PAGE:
Chairman Kato is an artist and musician, but until just last year he worked as an A&E doctor. Here we find out how he made such a leap.
Why did you originally become a doctor, if your real passion was art?
I was a bit of an ‘all rounder’ at school and had interests in lots of things. Growing up I didn’t really have any exposure to positive career examples of people in the arts either. So I ended up doing both from the beginning- even at medical school I was constantly DJing and dabbling with music production at the same time, as well as coming down to London to familiarise myself with contemporary art.
I’ve taken a pretty convoluted path to get to where I am now, but I wouldn’t swap it. I wouldn’t go back and not be a doctor. There were many things about it that I enjoyed and let’s face it, being on the sharp end teaches you a lot about life and yourself. Eventually it came to the point where being a doctor was less and less authentically ‘me’ and my passion for art and music was overtaking everything else.Interview with an Artist: ‘I took a big leap without checking if I had a parachute’
How did you come to the conclusion to leave medicine and try art full time?
To be honest, the decision to leave wasn’t calculated or planned. It got to the point where one day I snapped and left, pretty much in one go. I had known deep down I had to make a choice one way or another but was in a lot of denial about it until the strain of not doing what I really wanted to do simply became too much.
I think the turmoil it was causing me hit critical mass.
What was the hardest thing about that decision?
The decision was actually very easy, it was the aftermath that was challenging. I had taken a big leap without checking if I had a parachute and that made me doubt myself a lot for a while- doubt whether my decision was ‘realistic’, doubt whether I could make it work.
Every few months I was convinced I was going to have to go back to medicine. I hung in there though and now I’m firmly in the groove of life as an artist and have zero intention of going back. I could only have gained that clarity by working through my uncertainty.Interview with an Artist: ‘I took a big leap without checking if I had a parachute’
What were the biggest challenges to doing art full time?
The biggest challenge was facing the unknown. I learnt a lot about that. I’d gone from being in a career that I no longer wanted but offered security to having the life that I wanted but having to face the uncertainty of those early days. That was very, very difficult.
I read about the nature of fear, about the human propensity to project into the future and the negative beliefs that we all harbour about ourselves and the world without even realising it. Things got very tight for a while and it felt like my life was falling apart. Now that I’ve come through that I’ve developed a much more relaxed attitude about the unknown. That has been a huge gift.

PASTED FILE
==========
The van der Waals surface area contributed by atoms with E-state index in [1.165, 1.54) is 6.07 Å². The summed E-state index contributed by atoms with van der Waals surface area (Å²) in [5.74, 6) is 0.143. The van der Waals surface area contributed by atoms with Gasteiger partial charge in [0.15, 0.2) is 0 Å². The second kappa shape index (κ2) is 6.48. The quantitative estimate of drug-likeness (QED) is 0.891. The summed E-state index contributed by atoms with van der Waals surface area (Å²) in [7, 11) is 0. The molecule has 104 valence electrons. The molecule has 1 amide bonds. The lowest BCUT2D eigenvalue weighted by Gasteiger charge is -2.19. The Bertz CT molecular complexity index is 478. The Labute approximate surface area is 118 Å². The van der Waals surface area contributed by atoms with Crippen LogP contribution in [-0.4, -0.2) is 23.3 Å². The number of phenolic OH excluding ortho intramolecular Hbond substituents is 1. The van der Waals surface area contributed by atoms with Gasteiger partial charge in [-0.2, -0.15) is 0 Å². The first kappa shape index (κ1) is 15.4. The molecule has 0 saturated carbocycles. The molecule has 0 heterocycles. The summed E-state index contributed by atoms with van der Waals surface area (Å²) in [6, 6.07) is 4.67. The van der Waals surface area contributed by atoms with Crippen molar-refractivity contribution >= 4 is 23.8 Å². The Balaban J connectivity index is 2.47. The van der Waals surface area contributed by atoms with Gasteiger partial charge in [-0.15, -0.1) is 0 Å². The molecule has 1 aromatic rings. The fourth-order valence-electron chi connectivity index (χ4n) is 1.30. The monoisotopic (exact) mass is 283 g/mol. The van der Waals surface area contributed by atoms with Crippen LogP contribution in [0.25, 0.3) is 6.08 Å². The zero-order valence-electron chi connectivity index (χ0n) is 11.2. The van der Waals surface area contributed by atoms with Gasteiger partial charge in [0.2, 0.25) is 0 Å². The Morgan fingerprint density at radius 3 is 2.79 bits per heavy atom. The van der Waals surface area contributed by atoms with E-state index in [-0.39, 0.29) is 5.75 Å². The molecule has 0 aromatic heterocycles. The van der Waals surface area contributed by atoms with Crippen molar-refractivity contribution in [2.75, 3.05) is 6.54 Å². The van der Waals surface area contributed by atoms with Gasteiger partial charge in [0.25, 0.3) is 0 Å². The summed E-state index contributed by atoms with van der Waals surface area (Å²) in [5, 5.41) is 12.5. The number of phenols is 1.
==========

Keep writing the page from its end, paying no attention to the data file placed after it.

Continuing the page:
As a result, when it comes to finding a studio, making money and ideas, I mostly just trust myself and trust life. I simply trust that whenever I need an idea or something practical that I will find the resources and inspiration. By not stressing myself unnecessarily I can focus my energy on finding solutions to things instead of running around with my hair on fire.
What do you enjoy most about your new life?
Where to start? Being my own boss gives me the freedom to work on things that captivate me. I get to come up with ideas and put them into practice, constantly developing myself and my process. I get to share the results with the public and my friends. I have the freedom to piss off for a walk whenever I want.
I’m surrounded by people who enthrall and support me all the time – a daily miracle that I make sure I celebrate and give thanks for as much as possible. The great thing is that once opportunities start to come your way, they keep building. One thing leads to another and there are all these surprises. Being an artist leads me to have such varied experiences all over the place and in my opinion it doesn’t get much better than that.Interview with an Artist: ‘I took a big leap without checking if I had a parachute’
What advice would you give to people who want to make the transition you did?
You would have to be insane to make the transition like I did. Either insane or…..no, just insane. But if you really want to take a leap, whatever that means for you, ask yourself what it means to you, this dream of yours. Really ask yourself. Ask yourself how much you are prepared to let go of and what you are prepared to do. If you are still resolute about your decision then truly go for it, truly find your potential.
And bear in mind that this is about growth; it’s not about your job. Be prepared to work on yourself like never before. Growth involves change and it can get pretty messy. Only you can decide if it’s worth it. I wouldn’t swap where I am for anything but I appreciate not everybody has the appetite to confront themselves and their fears.
Photo credit: lead image, Aya Arden; all others, Chairman Kato